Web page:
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Enhancing the use of research in health-promoting, anti-racism policy

Ferdinand, Angeline S, Paradies, Yin and Kelaher, Margaret 2017, Enhancing the use of research in health-promoting, anti-racism policy, Health research policy and systems, vol. 15, pp. 1-10, doi: 10.1186/s12961-017-0223-7.

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Title Enhancing the use of research in health-promoting, anti-racism policy
Author(s) Ferdinand, Angeline S
Paradies, YinORCID iD for Paradies, Yin orcid.org/0000-0001-9927-7074
Kelaher, Margaret
Journal name Health research policy and systems
Volume number 15
Article ID 61
Start page 1
End page 10
Total pages 10
Publisher BioMed Central
Place of publication London, Eng.
Publication date 2017-07-11
ISSN 1478-4505
Keyword(s) Aboriginal
anti-racism
cultural diversity
double-loop learning
health
implementation
interventions
knowledge translation
organisations
partnerships
science & technology
life sciences & biomedicine
health policy & services
health care sciences & services
Summary BACKGROUND: The Localities Embracing and Accepting Diversity (LEAD) programme was established to improve the health of ethnic minority communities through the reduction of racial discrimination. Local governments in the state of Victoria, Australia, were at the forefront of LEAD implementation in collaboration with leading state and national organisations. Key aims included expanding the available evidence regarding effective anti-racism interventions and facilitating the uptake of this evidence in organisational policies and practices.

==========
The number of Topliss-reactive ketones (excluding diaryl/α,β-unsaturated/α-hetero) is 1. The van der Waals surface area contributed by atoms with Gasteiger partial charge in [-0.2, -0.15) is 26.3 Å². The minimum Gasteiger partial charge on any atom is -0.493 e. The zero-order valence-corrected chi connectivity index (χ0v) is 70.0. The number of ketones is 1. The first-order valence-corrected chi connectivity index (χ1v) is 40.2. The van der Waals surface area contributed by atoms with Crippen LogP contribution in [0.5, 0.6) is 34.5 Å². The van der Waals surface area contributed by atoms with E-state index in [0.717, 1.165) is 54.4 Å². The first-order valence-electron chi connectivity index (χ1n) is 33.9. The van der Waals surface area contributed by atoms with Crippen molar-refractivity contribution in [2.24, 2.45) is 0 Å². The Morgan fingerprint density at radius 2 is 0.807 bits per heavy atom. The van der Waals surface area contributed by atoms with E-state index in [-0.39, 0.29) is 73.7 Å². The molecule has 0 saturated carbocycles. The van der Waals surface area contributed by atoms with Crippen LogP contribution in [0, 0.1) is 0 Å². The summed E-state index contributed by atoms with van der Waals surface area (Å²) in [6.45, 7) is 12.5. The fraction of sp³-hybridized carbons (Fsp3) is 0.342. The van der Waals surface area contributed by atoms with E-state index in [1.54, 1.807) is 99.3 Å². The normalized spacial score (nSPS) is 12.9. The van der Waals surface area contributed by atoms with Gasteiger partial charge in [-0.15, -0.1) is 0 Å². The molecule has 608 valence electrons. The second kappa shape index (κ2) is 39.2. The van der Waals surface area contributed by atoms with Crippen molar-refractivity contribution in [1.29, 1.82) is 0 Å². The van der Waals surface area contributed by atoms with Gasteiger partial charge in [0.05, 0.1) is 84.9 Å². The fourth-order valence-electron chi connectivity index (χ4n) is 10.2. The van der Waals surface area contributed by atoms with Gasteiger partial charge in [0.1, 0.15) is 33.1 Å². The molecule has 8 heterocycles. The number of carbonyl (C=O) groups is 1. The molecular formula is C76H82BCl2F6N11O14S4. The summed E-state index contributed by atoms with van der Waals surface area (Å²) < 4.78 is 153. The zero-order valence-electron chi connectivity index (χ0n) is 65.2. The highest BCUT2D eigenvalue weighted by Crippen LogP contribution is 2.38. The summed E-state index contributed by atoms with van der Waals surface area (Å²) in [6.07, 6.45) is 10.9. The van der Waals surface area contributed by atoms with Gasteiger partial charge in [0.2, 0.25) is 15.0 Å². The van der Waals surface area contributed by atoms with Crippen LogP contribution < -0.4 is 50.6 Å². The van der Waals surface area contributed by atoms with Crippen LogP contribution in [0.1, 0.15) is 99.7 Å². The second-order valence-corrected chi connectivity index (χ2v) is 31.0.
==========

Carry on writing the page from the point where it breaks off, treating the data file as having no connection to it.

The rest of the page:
METHODS: One rural and one metropolitan local government areas were selected to participate in LEAD. Key informant interviews and discussions were conducted with individuals who had participated in LEAD implementation and members of LEAD governance structures. Data were also collected on programme processes and implementation, partnership formation and organisational assessments.

RESULTS: The LEAD model demonstrated both strengths and weaknesses in terms of facilitating the use of evidence in a complex, community-based health promotion initiative. Representation of implementing, funding and advisory bodies at different levels of governance enabled the input of technical advice and guidance alongside design and implementation. The representation structure assisted in ensuring the development of a programme that was acceptable to all partners and informed by the best available evidence. Simultaneous evaluation also enhanced perceived validity of the intervention, allowed for strategy correction when necessary and supported the process of double-loop organisational learning. However, due to the model's demand for simultaneous and intensive effort by various organisations, when particular elements of the intervention were not functional, there was a considerable loss of time and resources across the partner organisations. The complexity of the model also presented a challenge in ensuring clarity regarding roles, functions and the direction of the programme.

CONCLUSIONS: The example of LEAD provides guidance on mechanisms to strengthen the entry of evidence into complex community-based health promotion programmes. The paper highlights some of the strengths and weaknesses of the LEAD model and implications for practical collaboration between policymakers, implementers and researchers.
Language eng
DOI 10.1186/s12961-017-0223-7
Field of Research 160599 Policy and Administration not elsewhere classified
1605 Policy And Administration
HERDC Research category C1 Refereed article in a scholarly journal
Copyright notice ©2017, The Authors
Free to Read? Yes
Use Rights Creative Commons Attribution licence
Persistent URL http://hdl.handle.net/10536/DRO/DU:30101789

Document type: Journal Article
Collections: Centre for Citizenship and Globalisation
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Every reasonable effort has been made to ensure that permission has been obtained for items included in DRO. If you believe that your rights have been infringed by this repository, please contact drosupport@deakin.edu.au.